Ever wonder how writers come up with ideas for novels? For Paula McLain, it happened while reading the work of literary icon Ernest Hemingway.
“I was reading Hemingway’s memoir A Moveable Feast, about his early years in Paris,” she says. “In the final pages, he writes of [first wife] Hadley: ‘I wished I had died before I ever loved anyone but her.’ That line really moved me, and I couldn’t help wondering about who she was and how they met.”
McLain’s curiosity led her to search out biographies of Hadley Richardson and an archive of letters between Richardson and Hemingway. She fell in love with Hadley and the young Hemingway and found herself swept away by the power of their romance. Her research led to the 2011 publication of The
Paris Wife: A Novel, which re-creates Richardson and Hemingway’s life in the 1920s City of Light.
Together with fellow best-selling author Lisa See, McLain will be a keynote speaker at Literary Orange, a daylong celebration of writers, readers and libraries that takes place Saturday, April 14, at UC Irvine’s Student Center.
Co-sponsored by the UCI Libraries and Orange County Public Libraries, it brings community members and authors together through lectures, discussions and book signings.
“Book festivals are an ideal venue for writers and readers to make contact,” McLain says. “They’re also such a wonderful celebration – a lovefest for lovers of
books. When I take part in a festival, I’m reminded that I’m part of a larger community.”
More than 40 award-winning authors will participate on 14 panels covering a variety of genres, including inspirational and literary fiction, mystery, science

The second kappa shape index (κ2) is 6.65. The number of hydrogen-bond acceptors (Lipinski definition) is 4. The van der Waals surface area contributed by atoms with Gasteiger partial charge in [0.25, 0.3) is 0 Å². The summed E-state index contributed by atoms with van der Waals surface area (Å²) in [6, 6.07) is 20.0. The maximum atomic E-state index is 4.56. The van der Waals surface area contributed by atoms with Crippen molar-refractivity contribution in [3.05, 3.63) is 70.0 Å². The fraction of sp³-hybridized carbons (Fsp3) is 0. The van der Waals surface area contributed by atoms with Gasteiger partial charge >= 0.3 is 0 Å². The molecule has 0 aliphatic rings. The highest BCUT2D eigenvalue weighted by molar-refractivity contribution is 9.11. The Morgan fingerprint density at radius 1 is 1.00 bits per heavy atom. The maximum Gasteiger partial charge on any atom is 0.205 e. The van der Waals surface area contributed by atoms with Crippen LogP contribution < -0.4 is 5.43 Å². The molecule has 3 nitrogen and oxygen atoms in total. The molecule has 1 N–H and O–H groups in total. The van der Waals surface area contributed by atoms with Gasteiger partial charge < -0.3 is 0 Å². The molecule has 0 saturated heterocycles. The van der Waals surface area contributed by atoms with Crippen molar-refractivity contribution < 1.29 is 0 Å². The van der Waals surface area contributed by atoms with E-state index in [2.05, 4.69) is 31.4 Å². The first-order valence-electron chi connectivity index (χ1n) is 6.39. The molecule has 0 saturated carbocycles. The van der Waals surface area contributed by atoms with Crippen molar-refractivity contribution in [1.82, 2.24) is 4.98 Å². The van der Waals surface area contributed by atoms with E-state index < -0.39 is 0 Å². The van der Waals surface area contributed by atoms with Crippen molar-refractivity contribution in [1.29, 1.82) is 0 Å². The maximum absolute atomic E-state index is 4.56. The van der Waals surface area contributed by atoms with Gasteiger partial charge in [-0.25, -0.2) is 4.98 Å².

fiction, fantasy, true crime, law, war, history and memoirs.
“Literary Orange celebrates the special bond among authors, readers and libraries,” says Julie Sully, the UCI Libraries’ interim director of development and event co-chair. “Book lovers can meet others who share their affection for the written word and learn from some of the best in the business about the creative process of writing.”
Like McLain, See transports readers to another time and place in her latest novel, Dreams of Joy, which is set in 1950s China. See’s background is especially cosmopolitan, as she was born in Paris and raised in Los Angeles by an extended family of Chinese descent.
“Research is my absolute favorite part of the writing process,” she says. “For Dreams of Joy, I visited a 17th century villa in a small village called Huangcun in China’s Anhui province. Going to a small village in the interior of China is like stepping back in time many decades – and in some respects many centuries.”
Passion and a strong work ethic can lead to success as a writer, See says.
“Write about what you really care about,” she says. “You need to be passionate, because it takes a long time to write a book, and a lot of bumps can happen on the road to publication. Love, love, love what you do.”
A new addition to Literary Orange this year is a panel featuring UCI School of Law professors Christopher Tomlins and Henry Weinstein and moderated by the school’s assistant dean for communications & public affairs, Rex Bossert.
The panel will focus on writing about the law, in particular how to show the ways in which lives are affected by the legal system.
“Literary Orange allows us a wonderful opportunity to showcase to the Orange County community two of our stellar UCI law faculty members,” Bossert says, “one a leading legal historian and the other a leading legal journalist. To have two such talents at a law school is extremely rare.”